Is the robing of Readers out of date? A present Reader
rarely, if ever, robes for services, even when preaching. It used
to be expected of one, as personally experienced, for 25
There is a story that the Revd John Stott, Vicar of All Souls',
Langham Place, in London, apologised to his large congregation for
appearing before them without his robes one very hot Sunday, back
in the 1960s. As lightning did not strike, he never robed
subsequently. In another church known to me, the Vicar vested only
when the Bishop visited, which strikes me as hypocritical.
The People's Liberation Army of China tried dressing all ranks
the same, general to private, but, I believe, quickly gave this up,
as insignia of rank enabled orders to be given and taken. But, for
contemporary Anglican ministers, the question whether to vest
depends on whether he or she would like to be "one of the boys (or
girls)". Does ordination and licensing set the ministerial team
apart in any way or not?
Canon Law requires all Readers to robe. Robing is not
out of date, and in many churches is still de rigueur.
Nevertheless, Readers are kind of halfway between clergy and laity,
and this position may be expressed by exercising a ministerial role
but not robing.
The incumbent will explain how robing best relates to the
liturgical expression of a particular church and the needs of the
people, and it is up to him or her to make a decision for his
assistant curates and Readers.
Christopher Haffner (Reader)
Like your questioner, when I became a Reader 32 years ago, I
robed for every service (as did the clergy), whether I was
preaching, leading evensong, administering the chalice, or simply
there in my stall, alongside the robed choir. In many places, this
is probably still how it is.
Nowadays, I robe to take funerals; but, on a Sunday, the only
person who robes in church is whoever is leading the service.
Unless we are the one doing so that day, I, my incumbent, and our
assistant priest sit amid the rest of the congregation,
indistinguishable in our dress from anyone else (apart from the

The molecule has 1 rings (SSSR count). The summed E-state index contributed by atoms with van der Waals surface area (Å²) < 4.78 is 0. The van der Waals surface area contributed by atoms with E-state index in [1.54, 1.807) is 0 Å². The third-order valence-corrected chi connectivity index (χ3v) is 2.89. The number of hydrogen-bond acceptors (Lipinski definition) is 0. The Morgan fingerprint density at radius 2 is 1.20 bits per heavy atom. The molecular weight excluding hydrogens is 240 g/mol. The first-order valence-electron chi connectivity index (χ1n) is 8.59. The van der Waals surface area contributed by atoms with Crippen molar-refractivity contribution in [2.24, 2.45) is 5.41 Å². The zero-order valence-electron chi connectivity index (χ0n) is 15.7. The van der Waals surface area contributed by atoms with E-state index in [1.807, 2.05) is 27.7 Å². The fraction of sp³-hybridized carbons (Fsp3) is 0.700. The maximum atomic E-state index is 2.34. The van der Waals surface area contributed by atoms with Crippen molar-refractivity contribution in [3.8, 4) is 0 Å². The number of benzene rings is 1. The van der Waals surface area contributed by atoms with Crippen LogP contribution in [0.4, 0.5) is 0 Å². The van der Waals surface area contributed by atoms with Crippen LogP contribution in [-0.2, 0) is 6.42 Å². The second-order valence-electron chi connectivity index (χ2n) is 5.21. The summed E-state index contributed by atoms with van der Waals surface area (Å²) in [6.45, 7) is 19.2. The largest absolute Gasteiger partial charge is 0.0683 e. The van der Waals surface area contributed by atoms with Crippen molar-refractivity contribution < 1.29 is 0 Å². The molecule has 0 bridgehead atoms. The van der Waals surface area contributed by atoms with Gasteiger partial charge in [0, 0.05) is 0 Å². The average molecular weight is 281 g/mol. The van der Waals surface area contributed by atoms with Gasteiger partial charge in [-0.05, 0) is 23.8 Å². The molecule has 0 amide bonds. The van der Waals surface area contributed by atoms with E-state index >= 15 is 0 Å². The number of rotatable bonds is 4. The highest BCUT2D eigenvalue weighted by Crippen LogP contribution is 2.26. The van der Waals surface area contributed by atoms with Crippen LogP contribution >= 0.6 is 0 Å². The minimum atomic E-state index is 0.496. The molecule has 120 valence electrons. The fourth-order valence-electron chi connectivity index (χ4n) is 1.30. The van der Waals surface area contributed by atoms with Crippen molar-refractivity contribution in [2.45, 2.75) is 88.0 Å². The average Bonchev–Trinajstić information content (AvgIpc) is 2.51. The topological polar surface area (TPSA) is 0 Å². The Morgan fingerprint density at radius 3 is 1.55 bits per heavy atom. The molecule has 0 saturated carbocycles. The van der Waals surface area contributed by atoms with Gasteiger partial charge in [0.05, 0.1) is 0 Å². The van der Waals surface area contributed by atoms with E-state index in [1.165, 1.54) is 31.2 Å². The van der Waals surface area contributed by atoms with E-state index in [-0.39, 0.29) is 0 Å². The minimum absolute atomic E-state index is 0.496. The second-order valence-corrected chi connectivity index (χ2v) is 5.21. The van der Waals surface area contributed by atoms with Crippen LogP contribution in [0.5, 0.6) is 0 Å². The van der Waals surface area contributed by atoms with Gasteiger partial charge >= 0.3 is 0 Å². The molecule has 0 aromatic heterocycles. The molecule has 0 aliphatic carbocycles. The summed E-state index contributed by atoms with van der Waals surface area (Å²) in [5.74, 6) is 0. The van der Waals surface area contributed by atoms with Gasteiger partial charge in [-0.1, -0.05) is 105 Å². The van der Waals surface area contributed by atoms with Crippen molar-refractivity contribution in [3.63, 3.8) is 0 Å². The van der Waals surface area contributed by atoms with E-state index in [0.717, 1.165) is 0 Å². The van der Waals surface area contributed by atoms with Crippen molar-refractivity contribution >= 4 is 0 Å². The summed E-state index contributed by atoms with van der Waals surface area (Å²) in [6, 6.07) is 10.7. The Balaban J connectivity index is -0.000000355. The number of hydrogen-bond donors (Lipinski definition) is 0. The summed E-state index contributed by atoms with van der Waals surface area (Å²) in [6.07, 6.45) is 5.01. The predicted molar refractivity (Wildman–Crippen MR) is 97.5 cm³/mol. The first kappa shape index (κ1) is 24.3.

clergy's clerical collars), from where individuals go forward to
read the Bible, lead intercessions, administer the chalice, and, in
our case, preach.
No one is any the less aware that my ordained colleagues are
priests or that I am a lay minister, but the theology is there loud
and clear: that the whole church are all members of Christ, all
part of one body, all called to share in the mission and ministry
entrusted to us; and, although, as trained and licensed ministers
of the gospel, we have our particular responsibilities and work, we
are first and foremost fellow-believers. The robes gave an
unintended message: that only those who wore them could do the work
of the gospel and be part of the crew rather than just passengers.
Cassocks are only cassocks, and, with or without them, the ethos of
"them and us" can be entrenched in ministry teams and/or
congregations. But the message of the Kingdom seems to be clearer
Gillian Newton (LLM/Reader)
In years gone by, "Amen" was always sung at the end of
hymns that had a doxology as the last verse - but only then.
The New English Hymnal still makes provision according to
these parameters, but "Amen" is now seldom heard. Why? R.
Writing a century ago, the Revd H. J. Bardsley suggests
that "The earliest instance which I have met of the use of this
term [member of the Church of England] is in an early Factory Act,
[1801/2] 42 George III, c. 73. By this Act an employer of young
persons in cotton or other factories is, if they are members of the
Church of England, to take care that they be confirmed after they
are fourteen, or before they are eighteen years of age." Does
anyone know of any earlier uses of this term? A.
The service of holy communion in the Book of Common
Prayer is accompanied by two rubrics indicating that the Lord's
Supper should not be celebrated unless there are some persons
present to communicate with the priest. What are the current
guidelines, if any, regarding the minimum number of communicants in
Common Worship? J. B.
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